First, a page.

If you’re thinking “that’s a lot of money to spend on a road that gets washed out with almost every significant hurricane, tropical storm or nor’easter”, you’re not alone.
“North Carolina 12 is one of the most vulnerable spots in the state.” That’s Robert Young talking. He’s a geologist at Western Carolina University, and a prominent critic of rebuilding on barrier islands.
“We’ve been trying to hold that barrier island in place for the last two or three decades and it’s trying to move landward in response to these storms,” he says. “The fact we’ve been trying to keep that road there for so long means that it’s more vulnerable than ever.”
Young is convinced that nature will ultimately win the tug-of-war over the island and that one day, owing to the inexorable migration of sand, the sparkling new bridge will become a real “bridge to nowhere”, simply because the island it services won’t the there anymore. In his estimation, it’s an enormous waste of money.
To Bobby Outten, it’s a sound investment. Outten is the Manager of Dare County.
“I would say absolutely it's an investment. You have to invest the money to get that kind of return on the money and it seems to me that it's a good investment because you are getting a good return.”
The ‘returns’ he’s talking about are the tourist dollars. The Outer Banks is a national vacation hotspot. Dare county takes in $1.1 billion dollars in an average season. Hatteras Island accounts for about $300 million of that. Dare is a donor county, funneling far more money to the state than it receives.
Outten doesn’t mind paying for other county’s projects, including roads.
“We don't have a problem with that,” he told Fox News. “But we also expect our roads to be built and maintained just like they are in other places throughout the country.”
Some critics of rebuilding have suggested Hatteras Island return to a ferry system – like they had before the Bonner Bridge was built. Nearby Ocracoke is served only by ferry, and it seems to work fine there, they say. But Hatteras residents and business owners say you only need to look at the current state of things to see how well a ferry system would work.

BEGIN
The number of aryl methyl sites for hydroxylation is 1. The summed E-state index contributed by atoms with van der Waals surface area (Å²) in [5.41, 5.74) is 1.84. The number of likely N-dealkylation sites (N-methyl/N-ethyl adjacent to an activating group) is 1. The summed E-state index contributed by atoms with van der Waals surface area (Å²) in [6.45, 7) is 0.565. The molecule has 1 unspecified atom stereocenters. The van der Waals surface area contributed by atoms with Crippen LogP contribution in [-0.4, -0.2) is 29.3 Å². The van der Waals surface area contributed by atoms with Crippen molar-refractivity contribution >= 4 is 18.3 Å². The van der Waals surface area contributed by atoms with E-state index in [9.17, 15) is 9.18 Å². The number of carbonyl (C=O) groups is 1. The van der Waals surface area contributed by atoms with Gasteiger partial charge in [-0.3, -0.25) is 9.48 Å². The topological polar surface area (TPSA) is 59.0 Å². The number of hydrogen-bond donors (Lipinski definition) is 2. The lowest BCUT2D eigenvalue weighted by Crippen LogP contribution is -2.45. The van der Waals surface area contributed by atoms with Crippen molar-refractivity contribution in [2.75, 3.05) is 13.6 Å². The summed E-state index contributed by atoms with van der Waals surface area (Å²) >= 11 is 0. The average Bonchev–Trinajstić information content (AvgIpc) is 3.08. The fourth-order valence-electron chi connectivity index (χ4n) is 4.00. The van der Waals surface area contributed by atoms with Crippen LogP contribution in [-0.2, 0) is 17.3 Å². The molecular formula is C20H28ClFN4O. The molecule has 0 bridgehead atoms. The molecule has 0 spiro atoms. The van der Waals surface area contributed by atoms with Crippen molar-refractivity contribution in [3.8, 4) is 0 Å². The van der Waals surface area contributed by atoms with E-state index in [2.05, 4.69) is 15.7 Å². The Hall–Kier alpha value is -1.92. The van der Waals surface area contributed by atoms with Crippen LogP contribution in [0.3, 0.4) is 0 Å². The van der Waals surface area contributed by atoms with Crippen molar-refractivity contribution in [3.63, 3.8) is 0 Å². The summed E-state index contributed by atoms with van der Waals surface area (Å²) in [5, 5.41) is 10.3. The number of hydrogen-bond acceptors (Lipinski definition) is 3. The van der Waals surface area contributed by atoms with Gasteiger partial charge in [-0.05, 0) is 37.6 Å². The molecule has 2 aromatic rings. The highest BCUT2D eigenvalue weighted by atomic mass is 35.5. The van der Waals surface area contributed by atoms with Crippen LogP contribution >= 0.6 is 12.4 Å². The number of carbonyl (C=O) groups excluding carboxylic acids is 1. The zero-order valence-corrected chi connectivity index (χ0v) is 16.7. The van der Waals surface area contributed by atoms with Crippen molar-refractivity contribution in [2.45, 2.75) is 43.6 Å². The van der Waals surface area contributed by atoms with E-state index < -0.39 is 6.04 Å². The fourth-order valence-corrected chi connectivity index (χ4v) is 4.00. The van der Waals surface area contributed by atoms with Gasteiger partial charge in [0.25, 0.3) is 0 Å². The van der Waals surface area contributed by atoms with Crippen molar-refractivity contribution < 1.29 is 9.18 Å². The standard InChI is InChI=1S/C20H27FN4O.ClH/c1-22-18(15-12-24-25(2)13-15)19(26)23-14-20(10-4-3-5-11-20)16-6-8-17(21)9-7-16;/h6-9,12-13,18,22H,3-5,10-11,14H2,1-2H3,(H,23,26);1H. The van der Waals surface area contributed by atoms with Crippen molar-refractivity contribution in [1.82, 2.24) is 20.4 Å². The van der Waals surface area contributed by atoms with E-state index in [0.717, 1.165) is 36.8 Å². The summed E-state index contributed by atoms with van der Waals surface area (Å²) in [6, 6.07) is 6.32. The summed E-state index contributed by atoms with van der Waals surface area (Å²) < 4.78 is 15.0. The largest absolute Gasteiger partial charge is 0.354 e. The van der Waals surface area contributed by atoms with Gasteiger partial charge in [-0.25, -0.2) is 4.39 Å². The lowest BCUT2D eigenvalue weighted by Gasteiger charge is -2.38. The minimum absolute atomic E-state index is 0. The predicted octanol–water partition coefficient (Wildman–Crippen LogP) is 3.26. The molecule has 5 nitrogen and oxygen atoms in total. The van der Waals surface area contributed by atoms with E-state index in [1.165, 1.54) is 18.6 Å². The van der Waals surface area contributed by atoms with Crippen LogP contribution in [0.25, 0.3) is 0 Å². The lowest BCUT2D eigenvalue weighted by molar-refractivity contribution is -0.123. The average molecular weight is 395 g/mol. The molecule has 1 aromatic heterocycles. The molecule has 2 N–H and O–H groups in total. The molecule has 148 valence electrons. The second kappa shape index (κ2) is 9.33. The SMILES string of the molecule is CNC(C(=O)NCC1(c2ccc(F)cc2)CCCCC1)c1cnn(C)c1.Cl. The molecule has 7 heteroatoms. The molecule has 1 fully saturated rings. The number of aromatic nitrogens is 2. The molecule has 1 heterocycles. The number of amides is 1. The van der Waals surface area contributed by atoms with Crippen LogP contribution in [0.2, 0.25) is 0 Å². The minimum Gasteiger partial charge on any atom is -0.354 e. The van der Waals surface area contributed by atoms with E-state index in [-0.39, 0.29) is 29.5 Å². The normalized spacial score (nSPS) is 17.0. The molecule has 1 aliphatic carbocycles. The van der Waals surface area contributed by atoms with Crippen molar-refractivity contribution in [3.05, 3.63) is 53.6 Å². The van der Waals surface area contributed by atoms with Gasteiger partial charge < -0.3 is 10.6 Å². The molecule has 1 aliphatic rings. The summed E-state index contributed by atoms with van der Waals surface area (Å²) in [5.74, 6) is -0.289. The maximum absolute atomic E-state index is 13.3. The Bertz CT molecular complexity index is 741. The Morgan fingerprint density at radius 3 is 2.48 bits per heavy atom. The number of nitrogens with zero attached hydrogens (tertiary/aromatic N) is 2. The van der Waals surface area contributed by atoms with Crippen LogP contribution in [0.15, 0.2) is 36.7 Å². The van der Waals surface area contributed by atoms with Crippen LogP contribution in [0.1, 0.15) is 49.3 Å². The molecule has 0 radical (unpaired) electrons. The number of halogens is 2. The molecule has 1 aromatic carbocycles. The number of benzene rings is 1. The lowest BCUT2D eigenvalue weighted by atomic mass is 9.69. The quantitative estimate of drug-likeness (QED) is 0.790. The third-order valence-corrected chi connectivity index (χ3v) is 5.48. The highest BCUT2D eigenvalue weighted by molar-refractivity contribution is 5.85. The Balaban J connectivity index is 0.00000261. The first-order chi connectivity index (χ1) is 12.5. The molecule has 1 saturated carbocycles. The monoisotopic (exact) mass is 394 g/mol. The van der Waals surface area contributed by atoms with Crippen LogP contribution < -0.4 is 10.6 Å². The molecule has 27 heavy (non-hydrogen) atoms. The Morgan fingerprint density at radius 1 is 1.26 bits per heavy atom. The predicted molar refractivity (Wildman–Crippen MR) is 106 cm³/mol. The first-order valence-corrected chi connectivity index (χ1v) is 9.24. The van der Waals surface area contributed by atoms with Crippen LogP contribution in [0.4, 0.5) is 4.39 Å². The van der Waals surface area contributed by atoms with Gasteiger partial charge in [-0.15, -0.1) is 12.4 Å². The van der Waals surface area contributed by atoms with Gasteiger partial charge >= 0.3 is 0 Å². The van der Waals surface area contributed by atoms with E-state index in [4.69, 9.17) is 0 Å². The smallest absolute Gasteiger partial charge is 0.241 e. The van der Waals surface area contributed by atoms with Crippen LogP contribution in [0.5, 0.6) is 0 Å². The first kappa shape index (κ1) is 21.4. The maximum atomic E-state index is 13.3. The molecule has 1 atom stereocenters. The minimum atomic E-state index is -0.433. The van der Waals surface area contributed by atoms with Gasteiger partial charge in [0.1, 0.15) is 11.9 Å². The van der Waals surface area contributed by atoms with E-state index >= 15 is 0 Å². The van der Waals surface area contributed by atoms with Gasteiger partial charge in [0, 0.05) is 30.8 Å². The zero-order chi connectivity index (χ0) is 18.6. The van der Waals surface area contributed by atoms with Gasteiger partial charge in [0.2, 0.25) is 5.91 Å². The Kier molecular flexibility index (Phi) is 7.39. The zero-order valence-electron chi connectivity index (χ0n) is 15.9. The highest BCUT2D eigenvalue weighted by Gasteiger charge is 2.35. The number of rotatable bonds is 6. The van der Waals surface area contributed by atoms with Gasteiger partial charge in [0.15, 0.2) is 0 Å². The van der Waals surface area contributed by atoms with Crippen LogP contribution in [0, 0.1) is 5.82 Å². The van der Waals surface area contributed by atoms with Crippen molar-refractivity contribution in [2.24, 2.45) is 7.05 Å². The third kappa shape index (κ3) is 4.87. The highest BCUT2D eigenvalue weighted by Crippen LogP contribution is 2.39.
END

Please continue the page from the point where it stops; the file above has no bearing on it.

Says Beth Midgett, “The ferry service I think we have proven here in the last three to four weeks definitely could not support the amount of business that we need to sustain ourselves out here. Hopefully we put that argument to rest.”
One other radical idea has been floated – in fact it’s talked about nearly every time a barrier island anywhere in the US is decimated by a storm. Depopulate Hatteras Island, stop the repair and rebuilding and simply turn it back over to nature. FEMA actually did that in Gilchrist, Texas after Hurricane Ike. FEMA bought out most of the homeowners in exchange for the promise they would never again build there.
I asked Natalie Kavanaugh about that. She can trace her roots on the Outer Banks back to the days of the colonists and pirates like Edward Teach – the infamous “Blackbeard”. Not surprisingly, she doesn’t like the idea one bit.
“It would be a cultural shock to the system to see something like that happen,” she told me. “I don't think they could buy us out with enough money for what we would lose. And how do you relocate an entire community?”
Ultimately, that’s what it will come down to. Money. Outer Banks tourism brings in a ton of it.
There are billions of dollars worth of oceanfront real estate here that would have to be bought out. Add to that a history that dates back to the 1500s and locals believe there is a powerful case to keep putting the sand – and the road – back whenever nature gets angry.